How to Install and Configure Linux Malware Detect in CentOS 7

Posted on by Michael Flores Feliz
Reading Time: 5 minutes

Linux Malware Detect (LMD), or Maldet, is a malware scanner designed by R-FX Networks that finds and helps deal with malware on Linux machines. It was built to combat the threats faced in shared hosting environments. It uses virus information from different malware detection structures to find currently used malware and generates key factors that allow it to be detected to help others.

Malicious data comes from user suggestions with LMD and thus is driven by the community to ensure it’s successful in the future. The key factors that LMD uses to tag malware are MD5 file hashes and HEX patterns; which match malware from the total 10,822 signatures it has collected and identified as commonly used by hackers.


  • Root access or Sudo privileges.
  • Wget command line utility installed.
  • Server running Centos OS 7.

To install Wget on your server, use the following command.

# sudo yum install wget

How to Install Linux Malware Detect in CentOS 7

Step 1: Access the Linux Malware Detect Directory

Access the secure directory or folder for the downloaded software. Use the cd command to change directories. For this tutorial, /usr/local/src is the directory used.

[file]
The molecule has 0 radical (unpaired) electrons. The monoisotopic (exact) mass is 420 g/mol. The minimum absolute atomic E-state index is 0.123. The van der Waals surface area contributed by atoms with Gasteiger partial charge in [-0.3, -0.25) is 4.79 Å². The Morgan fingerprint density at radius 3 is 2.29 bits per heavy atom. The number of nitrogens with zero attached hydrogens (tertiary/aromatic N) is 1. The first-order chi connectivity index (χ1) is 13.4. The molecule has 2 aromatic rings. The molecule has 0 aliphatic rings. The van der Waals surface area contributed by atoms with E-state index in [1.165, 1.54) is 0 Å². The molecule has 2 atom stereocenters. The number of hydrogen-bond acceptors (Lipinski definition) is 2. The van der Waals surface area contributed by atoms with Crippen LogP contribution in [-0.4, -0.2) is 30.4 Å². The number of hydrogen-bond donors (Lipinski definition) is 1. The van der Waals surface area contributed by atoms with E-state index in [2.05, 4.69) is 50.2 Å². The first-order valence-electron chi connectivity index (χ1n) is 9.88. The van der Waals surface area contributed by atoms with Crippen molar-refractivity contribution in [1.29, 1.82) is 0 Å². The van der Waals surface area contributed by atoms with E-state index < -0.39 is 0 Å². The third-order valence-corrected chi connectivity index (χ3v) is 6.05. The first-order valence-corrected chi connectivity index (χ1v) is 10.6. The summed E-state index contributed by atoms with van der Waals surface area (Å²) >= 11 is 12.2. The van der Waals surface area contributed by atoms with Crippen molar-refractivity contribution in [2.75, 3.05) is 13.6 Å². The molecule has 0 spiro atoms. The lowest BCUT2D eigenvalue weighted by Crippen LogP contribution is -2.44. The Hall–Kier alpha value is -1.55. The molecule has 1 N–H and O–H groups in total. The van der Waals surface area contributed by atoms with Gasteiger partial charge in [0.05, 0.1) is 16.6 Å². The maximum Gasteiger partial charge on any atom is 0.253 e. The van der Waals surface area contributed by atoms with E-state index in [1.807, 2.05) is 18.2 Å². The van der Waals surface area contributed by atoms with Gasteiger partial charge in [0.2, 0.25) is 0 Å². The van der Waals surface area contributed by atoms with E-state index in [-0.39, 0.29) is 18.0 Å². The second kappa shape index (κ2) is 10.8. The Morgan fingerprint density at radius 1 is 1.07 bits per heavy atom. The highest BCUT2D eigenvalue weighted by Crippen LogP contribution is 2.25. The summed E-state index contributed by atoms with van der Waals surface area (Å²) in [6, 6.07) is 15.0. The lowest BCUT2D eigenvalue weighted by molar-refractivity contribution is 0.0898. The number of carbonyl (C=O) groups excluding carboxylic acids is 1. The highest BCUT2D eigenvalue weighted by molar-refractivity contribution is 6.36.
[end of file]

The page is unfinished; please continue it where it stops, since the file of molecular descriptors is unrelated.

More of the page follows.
# cd /usr/local/src

The pwd command lets you view the current directory location. Use this command to confirm the directory you are in and once you change directories. Here is the output.

Step 2: Download Linux Malware Detect

Once you have a safe place to download the file, obtain the latest Linux Malware Detect files. LMD is not found in the official CentOS repository (also called repo) but is available for download as a .tar file (also called a tarball) from the LMD website.

Use the wget command to download the latest version of LMD with the following syntax.

# wget

Here is the output.

The ls -lah command helps ensure the file is in the directory. Here is the output of the command from the current directory.

Step 3: Uncompress the Downloaded File

Use the tar -zxvf command to uncompress a tar.gz file. Here is a breakdown of the command:

  • tar: create, extract, or list files contained in a .tar file.
  • -z, --gzip: filters the archive through gzip.
  • -x, --extract, --get: extracts files from an archive.
  • -v, --verbose:  verbosely lists files processed.
  • -f, --file=ARCHIVE: uses the archive file or device ARCHIVE.

Here is the full syntax of the command.

# tar -zxvf maldetect-current.tar.gz

Here is the output.

Step 4:  Access the LMD Directory

Ensure the file is uncompressed with the ls -lah command. This command will print to the screen the contents of the folder you are currently in.

# ls -lah

Here is the output.

Change directories to the LMD file.

 # cd maldetect-*

Here is the output.

Step 5: Install Linux Malware Detect in CentOS 7 

Install Linux Malware Detect using the sh command. This command installs a bash script (LMD in this case). Use the following syntax.

# sh

Here is the output.

The following command ensures checks the software version. Use it to verify LMD is properly installed.

# maldet -v

Here is the output.

How to Configure Linux Malware Detect

Before using Linux Malware Detect in CentOS 7, ensure it's updated and configured properly. Use the following command to update the files.

# maldet --update-ver

Here is the output.